Discussion Paper

No. 2019-40 | June 27, 2019
Investigating fiscal and monetary policies coordination and public debt in Kenya: evidence from regime-switching and self-exciting threshold autoregressive models

Abstract

This study explored the nature of fiscal and monetary policy coordination and its impact on long-run sustainability in Kenya. The study employed annual time series data from 1963 to 2014. Two objectives were investigated. (i) The determinants of monetary and fiscal policy rules under different policy regimes. (ii) The nature of fiscal and monetary policy regimes coordination in Kenya. Markov switching models were used to determine fiscal and monetary policy regimes endogenously. The fiscal policy regime was regarded as passive if the coefficient of debt in the MS model was significant and negative. This fiscal policy regime is regarded as unsustainable since the rise in debt is associated with a deterioration of the fiscal balance. On the other hand, the active monetary policy is synonymous with contractionary monetary policy since real in interest rate reacts positively to an increase in inflation. Robust analysis conducted using self-exciting threshold models confirms that monetary and fiscal policy reaction functions are nonlinear. The study findings show that passive or unsustainable fiscal regime was more dominant over the study period. There is evidence to support coordination between fiscal and monetary policy. There is a tendency for monetary policy to actively and prudently respond to unsustainable fiscal policy. Secondly, monetary policy sequentially responds to fiscal policy. The study recommended the adoption of systematic monetary response to a periodic deviation of fiscal policy from a long-run sustainability path.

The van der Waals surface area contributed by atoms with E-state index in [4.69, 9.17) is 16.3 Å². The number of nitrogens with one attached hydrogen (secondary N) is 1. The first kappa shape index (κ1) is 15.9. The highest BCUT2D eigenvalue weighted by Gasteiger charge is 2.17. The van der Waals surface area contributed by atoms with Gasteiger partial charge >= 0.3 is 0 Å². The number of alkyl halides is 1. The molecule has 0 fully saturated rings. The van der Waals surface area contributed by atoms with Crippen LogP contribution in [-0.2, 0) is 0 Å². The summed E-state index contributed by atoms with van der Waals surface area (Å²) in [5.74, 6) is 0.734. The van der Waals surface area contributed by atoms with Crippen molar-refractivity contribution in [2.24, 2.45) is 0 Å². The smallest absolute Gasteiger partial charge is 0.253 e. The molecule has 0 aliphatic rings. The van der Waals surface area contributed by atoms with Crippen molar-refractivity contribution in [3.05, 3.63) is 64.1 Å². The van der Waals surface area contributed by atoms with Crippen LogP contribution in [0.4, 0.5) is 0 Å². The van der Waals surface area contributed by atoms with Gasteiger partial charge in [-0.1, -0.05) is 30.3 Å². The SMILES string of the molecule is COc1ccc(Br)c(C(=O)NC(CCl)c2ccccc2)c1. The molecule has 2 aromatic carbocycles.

Data Set

JEL Classification:

E62, F30, H61

Assessment

  • Downloads: 147

Links

Cite As

William Irungu Ng’ang’a, Julien Chevallier, and Simon Wagura Ndiritu (2019). Investigating fiscal and monetary policies coordination and public debt in Kenya: evidence from regime-switching and self-exciting threshold autoregressive models. Economics Discussion Papers, No 2019-40, Kiel Institute for the World Economy. http://www.economics-ejournal.org/economics/discussionpapers/2019-40


Comments and Questions


Anonymous - Question on central bank in the local context
June 30, 2019 - 17:55

I find this paper very interesting, clear and overall i think we need more policy oriented studies on the African context such like this one. I will ask one question to the authors if possible:

How monetary policy and fiscal policy can independently pursuing effective policies in this local ...[more]

... context where the central bank is not independant? Perhaps, it has operational independence, but in time of trouble, governments will surely take back control of the monetary policy, which might not be good news as not independant central banks are generally associated with higher level of inflation and perhaps with lower economic growth.

Thank you.


William Irungu - Reply - Question on central bank in the local context
July 05, 2019 - 12:06

Highly appreciate the above remarks!

Indeed, while acknowledging the merits of having an independent central bank - a concept which most African economies struggle with given the reasons you mentioned, this study echoes the sentiments of the Fiscal Theory of Price level (FTPL), by demonstrating how both ...[more]

... the fiscal and monetary agents ought not to operate in silos but instead need to ensure their respective policies are in tandem to guarantee a non-explosive public debt path, price stability and a sustainable economic growth path.


Best Regards,
William Nganga.


Anonymous - Referee Report 1
July 22, 2019 - 09:14

see attached file


Anonymous - Referee Report 2
July 24, 2019 - 08:26

see attached file